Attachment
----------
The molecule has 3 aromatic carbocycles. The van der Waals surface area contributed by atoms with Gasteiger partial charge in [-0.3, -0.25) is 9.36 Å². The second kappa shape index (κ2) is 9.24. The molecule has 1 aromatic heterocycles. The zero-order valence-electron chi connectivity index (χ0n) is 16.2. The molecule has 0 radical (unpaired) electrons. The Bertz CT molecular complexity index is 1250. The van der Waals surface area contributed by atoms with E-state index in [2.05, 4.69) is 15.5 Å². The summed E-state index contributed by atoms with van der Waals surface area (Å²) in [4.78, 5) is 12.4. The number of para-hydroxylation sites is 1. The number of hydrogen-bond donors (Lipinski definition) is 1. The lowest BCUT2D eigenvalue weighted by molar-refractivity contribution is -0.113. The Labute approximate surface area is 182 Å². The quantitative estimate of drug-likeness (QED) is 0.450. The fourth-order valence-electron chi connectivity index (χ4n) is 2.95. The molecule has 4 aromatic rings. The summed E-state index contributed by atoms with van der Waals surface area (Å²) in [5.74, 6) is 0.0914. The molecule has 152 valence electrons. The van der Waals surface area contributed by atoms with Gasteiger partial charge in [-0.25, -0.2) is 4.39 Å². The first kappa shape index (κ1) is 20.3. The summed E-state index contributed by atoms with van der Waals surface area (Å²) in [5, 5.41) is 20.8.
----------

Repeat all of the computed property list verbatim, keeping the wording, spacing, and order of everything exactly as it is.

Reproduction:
The molecule has 3 aromatic carbocycles. The van der Waals surface area contributed by atoms with Gasteiger partial charge in [-0.3, -0.25) is 9.36 Å². The second kappa shape index (κ2) is 9.24. The molecule has 1 aromatic heterocycles. The zero-order valence-electron chi connectivity index (χ0n) is 16.2. The molecule has 0 radical (unpaired) electrons. The Bertz CT molecular complexity index is 1250. The van der Waals surface area contributed by atoms with E-state index in [2.05, 4.69) is 15.5 Å². The summed E-state index contributed by atoms with van der Waals surface area (Å²) in [4.78, 5) is 12.4. The number of para-hydroxylation sites is 1. The number of hydrogen-bond donors (Lipinski definition) is 1. The lowest BCUT2D eigenvalue weighted by molar-refractivity contribution is -0.113. The Labute approximate surface area is 182 Å². The quantitative estimate of drug-likeness (QED) is 0.450. The fourth-order valence-electron chi connectivity index (χ4n) is 2.95. The molecule has 4 aromatic rings. The summed E-state index contributed by atoms with van der Waals surface area (Å²) in [5.74, 6) is 0.0914. The molecule has 152 valence electrons. The van der Waals surface area contributed by atoms with Gasteiger partial charge in [-0.25, -0.2) is 4.39 Å². The first kappa shape index (κ1) is 20.3. The summed E-state index contributed by atoms with van der Waals surface area (Å²) in [5, 5.41) is 20.8.